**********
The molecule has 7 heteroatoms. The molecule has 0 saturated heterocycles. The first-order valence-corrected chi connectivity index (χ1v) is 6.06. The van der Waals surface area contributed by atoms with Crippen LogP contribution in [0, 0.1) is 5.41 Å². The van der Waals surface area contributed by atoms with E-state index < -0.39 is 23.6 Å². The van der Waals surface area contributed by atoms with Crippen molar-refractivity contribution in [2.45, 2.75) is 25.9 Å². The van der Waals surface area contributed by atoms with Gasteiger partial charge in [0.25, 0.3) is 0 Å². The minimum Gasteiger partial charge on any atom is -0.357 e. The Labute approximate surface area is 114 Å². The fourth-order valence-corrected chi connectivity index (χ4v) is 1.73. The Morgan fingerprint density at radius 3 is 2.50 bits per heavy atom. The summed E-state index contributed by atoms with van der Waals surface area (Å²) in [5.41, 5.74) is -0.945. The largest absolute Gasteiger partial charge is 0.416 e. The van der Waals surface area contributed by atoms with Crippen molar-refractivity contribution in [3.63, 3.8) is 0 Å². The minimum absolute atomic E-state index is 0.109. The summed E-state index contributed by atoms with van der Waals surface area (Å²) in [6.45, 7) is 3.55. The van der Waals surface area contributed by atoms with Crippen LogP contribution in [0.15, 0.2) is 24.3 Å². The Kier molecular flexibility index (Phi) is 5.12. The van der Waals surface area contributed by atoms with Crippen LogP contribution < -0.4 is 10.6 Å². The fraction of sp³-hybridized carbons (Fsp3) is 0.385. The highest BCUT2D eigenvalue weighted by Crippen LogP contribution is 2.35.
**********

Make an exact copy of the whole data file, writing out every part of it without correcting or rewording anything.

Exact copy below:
The molecule has 7 heteroatoms. The molecule has 0 saturated heterocycles. The first-order valence-corrected chi connectivity index (χ1v) is 6.06. The van der Waals surface area contributed by atoms with Crippen LogP contribution in [0, 0.1) is 5.41 Å². The van der Waals surface area contributed by atoms with E-state index < -0.39 is 23.6 Å². The van der Waals surface area contributed by atoms with Crippen molar-refractivity contribution in [2.45, 2.75) is 25.9 Å². The van der Waals surface area contributed by atoms with Gasteiger partial charge in [0.25, 0.3) is 0 Å². The minimum Gasteiger partial charge on any atom is -0.357 e. The Labute approximate surface area is 114 Å². The fourth-order valence-corrected chi connectivity index (χ4v) is 1.73. The Morgan fingerprint density at radius 3 is 2.50 bits per heavy atom. The summed E-state index contributed by atoms with van der Waals surface area (Å²) in [5.41, 5.74) is -0.945. The largest absolute Gasteiger partial charge is 0.416 e. The van der Waals surface area contributed by atoms with Crippen molar-refractivity contribution in [3.63, 3.8) is 0 Å². The minimum absolute atomic E-state index is 0.109. The summed E-state index contributed by atoms with van der Waals surface area (Å²) in [6.45, 7) is 3.55. The van der Waals surface area contributed by atoms with Crippen LogP contribution in [0.15, 0.2) is 24.3 Å². The Kier molecular flexibility index (Phi) is 5.12. The van der Waals surface area contributed by atoms with Crippen LogP contribution < -0.4 is 10.6 Å². The fraction of sp³-hybridized carbons (Fsp3) is 0.385. The highest BCUT2D eigenvalue weighted by Crippen LogP contribution is 2.35.